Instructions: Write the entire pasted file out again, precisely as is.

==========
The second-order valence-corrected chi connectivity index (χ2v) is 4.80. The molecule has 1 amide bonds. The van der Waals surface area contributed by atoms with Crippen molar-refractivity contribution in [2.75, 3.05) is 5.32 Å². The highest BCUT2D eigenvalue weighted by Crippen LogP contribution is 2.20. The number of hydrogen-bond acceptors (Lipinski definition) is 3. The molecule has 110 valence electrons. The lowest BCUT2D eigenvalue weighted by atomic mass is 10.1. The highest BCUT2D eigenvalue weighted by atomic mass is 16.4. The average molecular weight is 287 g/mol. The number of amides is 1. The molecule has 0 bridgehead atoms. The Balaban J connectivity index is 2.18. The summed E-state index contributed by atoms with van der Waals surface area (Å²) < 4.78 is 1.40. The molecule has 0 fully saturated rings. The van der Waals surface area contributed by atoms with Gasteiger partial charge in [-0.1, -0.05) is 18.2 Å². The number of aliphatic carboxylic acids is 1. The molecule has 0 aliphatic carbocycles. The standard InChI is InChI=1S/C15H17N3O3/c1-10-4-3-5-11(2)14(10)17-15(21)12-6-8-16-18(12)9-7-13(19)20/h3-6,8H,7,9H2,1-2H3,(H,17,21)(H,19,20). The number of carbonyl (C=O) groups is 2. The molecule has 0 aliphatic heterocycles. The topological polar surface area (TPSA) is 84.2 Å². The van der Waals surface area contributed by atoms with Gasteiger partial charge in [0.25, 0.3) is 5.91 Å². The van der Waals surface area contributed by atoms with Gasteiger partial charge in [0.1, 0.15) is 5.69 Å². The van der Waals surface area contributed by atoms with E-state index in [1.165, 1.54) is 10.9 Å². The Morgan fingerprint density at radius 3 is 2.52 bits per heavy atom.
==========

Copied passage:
The second-order valence-corrected chi connectivity index (χ2v) is 4.80. The molecule has 1 amide bonds. The van der Waals surface area contributed by atoms with Crippen molar-refractivity contribution in [2.75, 3.05) is 5.32 Å². The highest BCUT2D eigenvalue weighted by Crippen LogP contribution is 2.20. The number of hydrogen-bond acceptors (Lipinski definition) is 3. The molecule has 110 valence electrons. The lowest BCUT2D eigenvalue weighted by atomic mass is 10.1. The highest BCUT2D eigenvalue weighted by atomic mass is 16.4. The average molecular weight is 287 g/mol. The number of amides is 1. The molecule has 0 bridgehead atoms. The Balaban J connectivity index is 2.18. The summed E-state index contributed by atoms with van der Waals surface area (Å²) < 4.78 is 1.40. The molecule has 0 fully saturated rings. The van der Waals surface area contributed by atoms with Gasteiger partial charge in [-0.1, -0.05) is 18.2 Å². The number of aliphatic carboxylic acids is 1. The molecule has 0 aliphatic carbocycles. The standard InChI is InChI=1S/C15H17N3O3/c1-10-4-3-5-11(2)14(10)17-15(21)12-6-8-16-18(12)9-7-13(19)20/h3-6,8H,7,9H2,1-2H3,(H,17,21)(H,19,20). The number of carbonyl (C=O) groups is 2. The molecule has 0 aliphatic heterocycles. The topological polar surface area (TPSA) is 84.2 Å². The van der Waals surface area contributed by atoms with Gasteiger partial charge in [0.25, 0.3) is 5.91 Å². The van der Waals surface area contributed by atoms with Gasteiger partial charge in [0.1, 0.15) is 5.69 Å². The van der Waals surface area contributed by atoms with E-state index in [1.165, 1.54) is 10.9 Å². The Morgan fingerprint density at radius 3 is 2.52 bits per heavy atom.